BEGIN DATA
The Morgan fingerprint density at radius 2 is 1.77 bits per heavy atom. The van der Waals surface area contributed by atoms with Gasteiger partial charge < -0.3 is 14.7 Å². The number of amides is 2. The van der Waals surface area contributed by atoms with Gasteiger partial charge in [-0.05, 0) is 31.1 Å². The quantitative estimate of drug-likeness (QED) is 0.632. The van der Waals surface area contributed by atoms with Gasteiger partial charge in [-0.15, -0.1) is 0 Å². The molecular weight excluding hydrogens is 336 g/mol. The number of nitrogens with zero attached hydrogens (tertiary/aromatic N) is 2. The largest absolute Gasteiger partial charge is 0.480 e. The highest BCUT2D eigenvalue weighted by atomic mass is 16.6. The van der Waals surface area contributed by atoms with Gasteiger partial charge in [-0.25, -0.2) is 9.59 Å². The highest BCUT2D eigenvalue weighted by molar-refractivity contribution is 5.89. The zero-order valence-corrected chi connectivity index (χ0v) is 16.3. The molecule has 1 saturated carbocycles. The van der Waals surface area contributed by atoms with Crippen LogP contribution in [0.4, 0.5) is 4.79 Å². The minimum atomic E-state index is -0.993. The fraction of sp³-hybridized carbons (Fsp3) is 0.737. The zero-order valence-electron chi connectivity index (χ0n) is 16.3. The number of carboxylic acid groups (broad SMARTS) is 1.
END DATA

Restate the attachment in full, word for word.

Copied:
The Morgan fingerprint density at radius 2 is 1.77 bits per heavy atom. The van der Waals surface area contributed by atoms with Gasteiger partial charge < -0.3 is 14.7 Å². The number of amides is 2. The van der Waals surface area contributed by atoms with Gasteiger partial charge in [-0.05, 0) is 31.1 Å². The quantitative estimate of drug-likeness (QED) is 0.632. The van der Waals surface area contributed by atoms with Gasteiger partial charge in [-0.15, -0.1) is 0 Å². The molecular weight excluding hydrogens is 336 g/mol. The number of nitrogens with zero attached hydrogens (tertiary/aromatic N) is 2. The largest absolute Gasteiger partial charge is 0.480 e. The highest BCUT2D eigenvalue weighted by atomic mass is 16.6. The van der Waals surface area contributed by atoms with Gasteiger partial charge in [-0.25, -0.2) is 9.59 Å². The highest BCUT2D eigenvalue weighted by molar-refractivity contribution is 5.89. The zero-order valence-corrected chi connectivity index (χ0v) is 16.3. The molecule has 1 saturated carbocycles. The van der Waals surface area contributed by atoms with Crippen LogP contribution in [0.4, 0.5) is 4.79 Å². The minimum atomic E-state index is -0.993. The fraction of sp³-hybridized carbons (Fsp3) is 0.737. The zero-order valence-electron chi connectivity index (χ0n) is 16.3. The number of carboxylic acid groups (broad SMARTS) is 1.